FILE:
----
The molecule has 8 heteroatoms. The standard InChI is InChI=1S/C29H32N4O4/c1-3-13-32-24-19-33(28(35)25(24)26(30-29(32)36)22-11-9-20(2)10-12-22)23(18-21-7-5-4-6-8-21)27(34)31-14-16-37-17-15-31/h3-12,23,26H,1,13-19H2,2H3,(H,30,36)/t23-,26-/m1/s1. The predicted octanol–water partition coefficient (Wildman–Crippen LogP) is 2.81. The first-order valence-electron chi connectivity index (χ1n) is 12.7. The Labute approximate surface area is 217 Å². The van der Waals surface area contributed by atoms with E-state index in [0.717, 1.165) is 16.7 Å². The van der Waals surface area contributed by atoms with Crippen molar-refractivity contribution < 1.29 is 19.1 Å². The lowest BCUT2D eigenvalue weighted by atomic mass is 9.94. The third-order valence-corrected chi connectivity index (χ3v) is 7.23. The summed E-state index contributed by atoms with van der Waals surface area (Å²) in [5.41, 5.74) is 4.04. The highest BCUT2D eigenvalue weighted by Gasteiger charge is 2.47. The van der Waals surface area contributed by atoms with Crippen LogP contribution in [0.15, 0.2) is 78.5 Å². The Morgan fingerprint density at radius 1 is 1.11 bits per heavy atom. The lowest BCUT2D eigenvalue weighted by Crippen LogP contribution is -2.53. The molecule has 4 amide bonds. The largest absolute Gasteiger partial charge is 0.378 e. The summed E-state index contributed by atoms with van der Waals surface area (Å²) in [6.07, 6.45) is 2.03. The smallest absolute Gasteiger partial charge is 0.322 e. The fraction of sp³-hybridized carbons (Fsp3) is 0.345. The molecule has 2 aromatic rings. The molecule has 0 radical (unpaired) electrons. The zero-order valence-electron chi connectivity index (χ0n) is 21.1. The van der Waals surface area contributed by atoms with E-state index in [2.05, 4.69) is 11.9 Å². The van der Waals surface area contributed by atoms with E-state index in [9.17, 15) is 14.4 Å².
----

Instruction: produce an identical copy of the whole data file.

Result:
The molecule has 8 heteroatoms. The standard InChI is InChI=1S/C29H32N4O4/c1-3-13-32-24-19-33(28(35)25(24)26(30-29(32)36)22-11-9-20(2)10-12-22)23(18-21-7-5-4-6-8-21)27(34)31-14-16-37-17-15-31/h3-12,23,26H,1,13-19H2,2H3,(H,30,36)/t23-,26-/m1/s1. The predicted octanol–water partition coefficient (Wildman–Crippen LogP) is 2.81. The first-order valence-electron chi connectivity index (χ1n) is 12.7. The Labute approximate surface area is 217 Å². The van der Waals surface area contributed by atoms with E-state index in [0.717, 1.165) is 16.7 Å². The van der Waals surface area contributed by atoms with Crippen molar-refractivity contribution < 1.29 is 19.1 Å². The lowest BCUT2D eigenvalue weighted by atomic mass is 9.94. The third-order valence-corrected chi connectivity index (χ3v) is 7.23. The summed E-state index contributed by atoms with van der Waals surface area (Å²) in [5.41, 5.74) is 4.04. The highest BCUT2D eigenvalue weighted by Gasteiger charge is 2.47. The van der Waals surface area contributed by atoms with Crippen LogP contribution in [0.15, 0.2) is 78.5 Å². The Morgan fingerprint density at radius 1 is 1.11 bits per heavy atom. The lowest BCUT2D eigenvalue weighted by Crippen LogP contribution is -2.53. The molecule has 4 amide bonds. The largest absolute Gasteiger partial charge is 0.378 e. The summed E-state index contributed by atoms with van der Waals surface area (Å²) in [6.07, 6.45) is 2.03. The smallest absolute Gasteiger partial charge is 0.322 e. The fraction of sp³-hybridized carbons (Fsp3) is 0.345. The molecule has 2 aromatic rings. The molecule has 0 radical (unpaired) electrons. The zero-order valence-electron chi connectivity index (χ0n) is 21.1. The van der Waals surface area contributed by atoms with E-state index in [2.05, 4.69) is 11.9 Å². The van der Waals surface area contributed by atoms with E-state index in [9.17, 15) is 14.4 Å².